It always made me sad that after the simple calm and gratitude of Thanksgiving, people would head out the very next day to spend hours in stores.  It seemed like a cruel irony.  We spend time giving thanks, then we run around like maniacs trying to accumulate more and more because apparently what we just gave thanks for was insufficient.

However, things got worse over time.  At least initially Black Friday started at a normal time.  We could enjoy our Thanksgiving and recover a bit Thursday night and Friday morning.  But then retailers began to open their doors earlier and earlier Friday morning.  I began to know people who would plan their Thanksgiving around that.  They had to finish Thanksgiving at an earlier hour, so they could go to bed early to wake up early to get to the stores.  How perverse!

But then a few years ago, the unthinkable began to happen.  Some retailers began to open for a few hours on Thursday evening to get a jump start on Friday shopping.  I wasn't even aware of this until a friend of mine explained that she and a friend were combining their families' Thanksgiving celebration so they could finish early and hit the special Thursday sale while the husbands watched football.  This is a dear friend of mine.  Her plans just depressed me more than I can say.

Meanwhile, the deals have gotten more and more attractive--luring more and more customers in either on Thursday or at crazy early hours on Friday morning.  The term "door buster" was coined with sad irony because people desperate to get limited deals on waffle irons and computers trampled other human beings in the process.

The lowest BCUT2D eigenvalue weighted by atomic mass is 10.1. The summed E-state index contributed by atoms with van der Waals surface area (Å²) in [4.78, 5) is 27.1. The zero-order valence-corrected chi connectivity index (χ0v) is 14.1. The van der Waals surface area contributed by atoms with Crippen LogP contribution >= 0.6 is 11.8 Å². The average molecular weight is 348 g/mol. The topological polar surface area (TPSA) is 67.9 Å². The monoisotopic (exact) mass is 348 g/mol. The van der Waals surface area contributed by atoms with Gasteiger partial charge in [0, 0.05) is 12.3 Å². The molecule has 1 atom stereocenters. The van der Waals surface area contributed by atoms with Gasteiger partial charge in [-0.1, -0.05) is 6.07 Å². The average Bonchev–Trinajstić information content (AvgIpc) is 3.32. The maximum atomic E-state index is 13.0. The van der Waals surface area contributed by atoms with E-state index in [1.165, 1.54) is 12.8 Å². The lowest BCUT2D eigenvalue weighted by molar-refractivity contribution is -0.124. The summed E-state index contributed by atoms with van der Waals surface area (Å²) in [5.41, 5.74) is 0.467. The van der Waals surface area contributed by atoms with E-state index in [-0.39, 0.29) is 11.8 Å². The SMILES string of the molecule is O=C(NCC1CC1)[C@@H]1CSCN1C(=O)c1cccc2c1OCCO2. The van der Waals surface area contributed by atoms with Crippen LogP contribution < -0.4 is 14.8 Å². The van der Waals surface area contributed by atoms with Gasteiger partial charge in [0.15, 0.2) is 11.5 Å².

And that is after many camp for days, sometimes as much as a week, outside a store to get such deals.  Think about that.  Where does one go to the bathroom?  It is cold at night outside, even in the Sunbelt.  Forcibly, one has totally foregone any feigned attempt to celebrate Thanksgiving if one spent it in a tent outside a Best Buy.  Even if it is the biggest TV or snazziest iPad or gaming device, is it really worth days of your life when you might be doing other things?  What a deeply sad state of affairs.

On social media, I've seen people decry the deterioration of Thanksgiving in this way.  So I know I'm not the last person in America to feel this way, though it sometimes feels like it.  Many such persons vilify the retailers for offering such deals at such times.  There is some validity to that finger wagging.  But others rightfully point out that the retailers are simply meeting a demand.  It is the consuming public that is to blame for this state of affairs.